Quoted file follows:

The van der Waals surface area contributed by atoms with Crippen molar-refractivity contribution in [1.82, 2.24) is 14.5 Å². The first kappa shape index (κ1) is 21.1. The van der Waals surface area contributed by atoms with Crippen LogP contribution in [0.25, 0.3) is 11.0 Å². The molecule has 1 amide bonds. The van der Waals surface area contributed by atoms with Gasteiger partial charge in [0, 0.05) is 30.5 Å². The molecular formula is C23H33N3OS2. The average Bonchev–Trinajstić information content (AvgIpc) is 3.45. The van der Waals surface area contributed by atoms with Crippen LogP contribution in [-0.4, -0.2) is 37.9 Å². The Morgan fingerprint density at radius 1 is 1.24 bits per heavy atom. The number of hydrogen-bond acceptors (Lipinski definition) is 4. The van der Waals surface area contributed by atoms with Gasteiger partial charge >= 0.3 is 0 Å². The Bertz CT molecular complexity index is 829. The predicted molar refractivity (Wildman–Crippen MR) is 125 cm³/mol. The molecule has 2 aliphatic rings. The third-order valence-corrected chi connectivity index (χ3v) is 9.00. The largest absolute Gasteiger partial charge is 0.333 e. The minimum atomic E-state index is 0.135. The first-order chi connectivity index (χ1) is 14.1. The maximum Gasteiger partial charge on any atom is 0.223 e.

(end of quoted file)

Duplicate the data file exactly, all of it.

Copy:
The van der Waals surface area contributed by atoms with Crippen molar-refractivity contribution in [1.82, 2.24) is 14.5 Å². The first kappa shape index (κ1) is 21.1. The van der Waals surface area contributed by atoms with Crippen LogP contribution in [0.25, 0.3) is 11.0 Å². The molecule has 1 amide bonds. The van der Waals surface area contributed by atoms with Gasteiger partial charge in [0, 0.05) is 30.5 Å². The molecular formula is C23H33N3OS2. The average Bonchev–Trinajstić information content (AvgIpc) is 3.45. The van der Waals surface area contributed by atoms with Crippen LogP contribution in [-0.4, -0.2) is 37.9 Å². The Morgan fingerprint density at radius 1 is 1.24 bits per heavy atom. The number of hydrogen-bond acceptors (Lipinski definition) is 4. The van der Waals surface area contributed by atoms with Gasteiger partial charge >= 0.3 is 0 Å². The Bertz CT molecular complexity index is 829. The predicted molar refractivity (Wildman–Crippen MR) is 125 cm³/mol. The molecule has 2 aliphatic rings. The third-order valence-corrected chi connectivity index (χ3v) is 9.00. The largest absolute Gasteiger partial charge is 0.333 e. The minimum atomic E-state index is 0.135. The first-order chi connectivity index (χ1) is 14.1. The maximum Gasteiger partial charge on any atom is 0.223 e.